Attorneys general in 18 states have sued the U.S. Department of Education over the Trump administration's move to pause enforcement of the so-called gainful-employment rule, which applies to vocational programs at nonprofit colleges and to all programs at for-profit institutions.
Betsy DeVos, the education secretary, in June announced that the department would start over again on gainful employment with a rule-making process aimed at creating a new version of the rule. Since then the department has delayed action on key provisions of the Obama administration regulation, including disclosures to students.
The lawsuit filed this week by the group of AGs argues that the Trump administration's delay in implementing the rule is illegal.
"In delaying and refusing to enforce the rule, the department failed to engage in notice-and-comment rule making, failed to provide a justification for its actions, acted arbitrarily and capriciously and in excess of statutory jurisdiction, authority or limitations, or short of statutory right, and withheld or unreasonably delayed agency action, all in violation of the Administrative Procedure Act," the filing said.
A spokeswoman for the department pushed back against the legal challenge.
"This is just the latest in a string of frivolous lawsuits filed by Democratic attorneys general who are only seeking to score quick political points," the spokeswoman said in a written statement. "While this administration, and Secretary DeVos in particular, continue work to replace this broken rule with one that actually protects students, these legal stunts do nothing more than divert time and resources away from that effort."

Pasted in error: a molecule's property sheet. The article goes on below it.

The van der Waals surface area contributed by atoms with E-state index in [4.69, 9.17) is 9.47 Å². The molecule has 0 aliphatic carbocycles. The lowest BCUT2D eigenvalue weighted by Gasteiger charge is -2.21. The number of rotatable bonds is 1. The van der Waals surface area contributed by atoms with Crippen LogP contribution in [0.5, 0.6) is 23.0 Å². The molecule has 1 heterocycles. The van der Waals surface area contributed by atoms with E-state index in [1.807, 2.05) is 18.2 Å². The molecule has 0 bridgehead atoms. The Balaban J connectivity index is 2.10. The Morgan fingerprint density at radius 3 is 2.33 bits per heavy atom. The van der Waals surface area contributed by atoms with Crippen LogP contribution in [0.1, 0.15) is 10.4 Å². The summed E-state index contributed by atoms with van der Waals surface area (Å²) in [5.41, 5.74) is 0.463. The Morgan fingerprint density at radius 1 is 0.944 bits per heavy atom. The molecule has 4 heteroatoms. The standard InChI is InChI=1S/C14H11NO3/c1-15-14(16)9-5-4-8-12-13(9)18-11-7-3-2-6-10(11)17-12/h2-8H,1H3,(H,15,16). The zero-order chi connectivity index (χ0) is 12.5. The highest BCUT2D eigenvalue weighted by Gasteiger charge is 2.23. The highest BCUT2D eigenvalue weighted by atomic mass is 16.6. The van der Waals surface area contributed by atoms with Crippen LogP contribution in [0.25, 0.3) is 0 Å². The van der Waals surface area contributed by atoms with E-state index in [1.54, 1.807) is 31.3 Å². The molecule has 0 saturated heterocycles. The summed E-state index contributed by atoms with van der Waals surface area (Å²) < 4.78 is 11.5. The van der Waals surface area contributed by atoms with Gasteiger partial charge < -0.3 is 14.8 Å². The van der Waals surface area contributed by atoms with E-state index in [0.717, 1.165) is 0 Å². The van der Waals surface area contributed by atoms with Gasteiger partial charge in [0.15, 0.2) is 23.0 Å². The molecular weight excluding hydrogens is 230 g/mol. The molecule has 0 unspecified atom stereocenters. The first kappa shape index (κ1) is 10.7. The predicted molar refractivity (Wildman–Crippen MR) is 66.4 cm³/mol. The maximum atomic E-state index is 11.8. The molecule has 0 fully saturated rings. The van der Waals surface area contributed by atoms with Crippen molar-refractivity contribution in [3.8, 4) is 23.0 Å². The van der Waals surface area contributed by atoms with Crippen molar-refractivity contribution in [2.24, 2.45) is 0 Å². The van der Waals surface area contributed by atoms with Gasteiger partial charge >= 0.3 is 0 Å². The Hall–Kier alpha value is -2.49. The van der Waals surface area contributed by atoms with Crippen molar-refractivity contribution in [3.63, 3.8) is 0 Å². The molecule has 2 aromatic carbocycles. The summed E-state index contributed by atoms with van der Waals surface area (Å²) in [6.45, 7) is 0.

Senator Dick Durbin, an Illinois Democrat, released a written statement backing the AGs.
“In August 2017, despite her legal responsibility, Secretary DeVos admitted in a response to my written question that she had no intention of enforcing the gainful-employment rule," Durbin said. "Instead, she continues to side with a for-profit college industry that enrolls 9 percent of all postsecondary students but takes in 17 percent of all federal student aid and accounts for 33 percent of all federal student loan defaults."
Career Education Colleges and Universities, the for-profit sector's trade group, criticized the lawsuit.
“The department’s decision is based on sound legal precedent and strong public policy merits,” Steve Gunderson, the group's president and CEO, said in a written statement. “It would be far better if the attorneys general would stop the ideological attacks on postsecondary career education and begin adult conversations about how to construct policies that are fair and equitable to all career programs in all colleges and universities.”